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Iraq PM pledges to 'liberate' Falluja
November 5, 2004
Iraq's interim Prime Minister Iyad Allawi has vowed to "liberate" Falluja, amid growing speculation that a major assault is imminent.

US troops have closed all roads in and out of the rebel-held city and Iraqi troops have taken up position nearby.

US and Iraqi officials are aiming to flush out insurgents ahead of elections in January.

Previous assaults on the city have left large numbers of civilians dead and most of the city's population has fled.

Speaking in Brussels, Mr Allawi said the window was closing for a peaceful settlement in Falluja.

He has repeatedly threatened an all-out assault on the city if residents do not turn in Jordanian militant Abu Musab al-Zarqawi, who is thought to be based there.

Zarqawi's al-Qaeda-linked group has captured and killed hostages and is blamed for a string of suicide bombings.

"We intend to liberate the people and bring the rule of law," Mr Allawi told a news conference at a European Union summit.

"The Falluja people, most of them, have left. The insurgents and the terrorists are still operating there.

"We hope they will come to their senses, otherwise we will have to bring them to face justice."

The BBC 's Paul Wood, who is with US marines outside Falluja, says final preparations appear to be taking place. Units are stocking up with large quantities of artillery shells, and the pace of training has increased.

"We are making last preparations. It will be soon. We are just awaiting orders from Prime Minister Allawi," Marine Col Michael Shupp told Reuters near Falluja.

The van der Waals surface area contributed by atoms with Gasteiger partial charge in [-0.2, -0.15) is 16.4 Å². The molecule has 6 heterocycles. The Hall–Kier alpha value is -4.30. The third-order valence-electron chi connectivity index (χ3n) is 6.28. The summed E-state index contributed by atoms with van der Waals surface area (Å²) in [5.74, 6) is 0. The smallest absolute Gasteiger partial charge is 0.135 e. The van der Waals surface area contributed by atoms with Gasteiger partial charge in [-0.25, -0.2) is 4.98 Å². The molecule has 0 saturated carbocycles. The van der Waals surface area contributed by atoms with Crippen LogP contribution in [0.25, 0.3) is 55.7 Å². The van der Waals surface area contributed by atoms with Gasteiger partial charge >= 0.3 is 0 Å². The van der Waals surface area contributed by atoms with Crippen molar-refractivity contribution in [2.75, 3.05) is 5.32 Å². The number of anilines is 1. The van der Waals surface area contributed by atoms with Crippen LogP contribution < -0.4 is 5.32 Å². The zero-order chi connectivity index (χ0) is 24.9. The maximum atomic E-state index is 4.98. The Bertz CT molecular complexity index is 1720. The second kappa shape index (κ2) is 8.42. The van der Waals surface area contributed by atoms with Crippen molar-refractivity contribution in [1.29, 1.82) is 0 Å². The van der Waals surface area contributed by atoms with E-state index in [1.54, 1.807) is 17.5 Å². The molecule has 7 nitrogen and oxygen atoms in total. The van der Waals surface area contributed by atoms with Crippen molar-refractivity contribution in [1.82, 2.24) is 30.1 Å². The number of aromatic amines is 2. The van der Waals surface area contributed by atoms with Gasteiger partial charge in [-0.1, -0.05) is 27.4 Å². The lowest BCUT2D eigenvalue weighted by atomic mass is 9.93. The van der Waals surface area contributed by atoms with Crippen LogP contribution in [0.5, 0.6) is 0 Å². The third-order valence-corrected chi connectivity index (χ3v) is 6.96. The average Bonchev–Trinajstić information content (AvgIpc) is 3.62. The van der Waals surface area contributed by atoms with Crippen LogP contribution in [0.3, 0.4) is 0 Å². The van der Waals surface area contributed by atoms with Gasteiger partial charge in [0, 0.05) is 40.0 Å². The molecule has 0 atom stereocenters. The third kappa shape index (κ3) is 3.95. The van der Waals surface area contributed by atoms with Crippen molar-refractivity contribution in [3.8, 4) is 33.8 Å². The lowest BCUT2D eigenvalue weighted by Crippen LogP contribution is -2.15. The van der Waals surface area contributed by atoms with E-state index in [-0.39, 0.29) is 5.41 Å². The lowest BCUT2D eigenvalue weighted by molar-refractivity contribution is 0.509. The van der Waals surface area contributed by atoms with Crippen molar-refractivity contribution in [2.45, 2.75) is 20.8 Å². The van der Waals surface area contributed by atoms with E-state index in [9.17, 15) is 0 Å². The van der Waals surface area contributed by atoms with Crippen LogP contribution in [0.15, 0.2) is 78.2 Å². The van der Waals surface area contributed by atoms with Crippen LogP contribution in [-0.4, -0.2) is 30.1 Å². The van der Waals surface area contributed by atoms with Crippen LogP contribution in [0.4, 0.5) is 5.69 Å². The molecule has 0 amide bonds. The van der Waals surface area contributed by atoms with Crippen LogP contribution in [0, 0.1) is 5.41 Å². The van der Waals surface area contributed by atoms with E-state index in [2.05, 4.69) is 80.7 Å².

Weeks of air strikes

US military said it had carried out five air strikes within seven hours on Friday, destroying a command post, arms caches and rebel positions, Reuters reports.

The US has carried out weeks of "precision strikes" aimed at targeting Zarqawi's fighters and other militant groups. The city has been ringed by more than 1,000 US and Iraqi troops since mid-October.

Our correspondent says there is an assumption among the marines that a major assault is inevitable and imminent.

US and Iraqi officials say there are several thousand fighters holed up in the city, 50km (30 miles) west of Baghdad.

The Iraqi authorities say the fighters are highly organised and led by former army officers from Saddam Hussein's army.

The combat hospital at the main US base near Falluja has set up a morgue and doubled medical staff and supplies in preparation for an expected stream of casualties, AP reports.

The US military has been warning residents of Falluja through loudspeakers and leaflets to leave the city. It estimates that out of a population of 300,000, fewer than 60,000 people remain.

In other developments:

* Iraqi Vice-President Ibrahim al-Jaafari says the election date has been set for 27 January. Mr Allawi later tells reporters in Brussels that no date has been set, although elections will take place by the end of January.

* Two children are killed in Muqdadiya, north-east of Baghdad, when a mortar shell intended for a nearby police station hits their home

* Three hostages, two from Lebanon and one from Nepal, are released.


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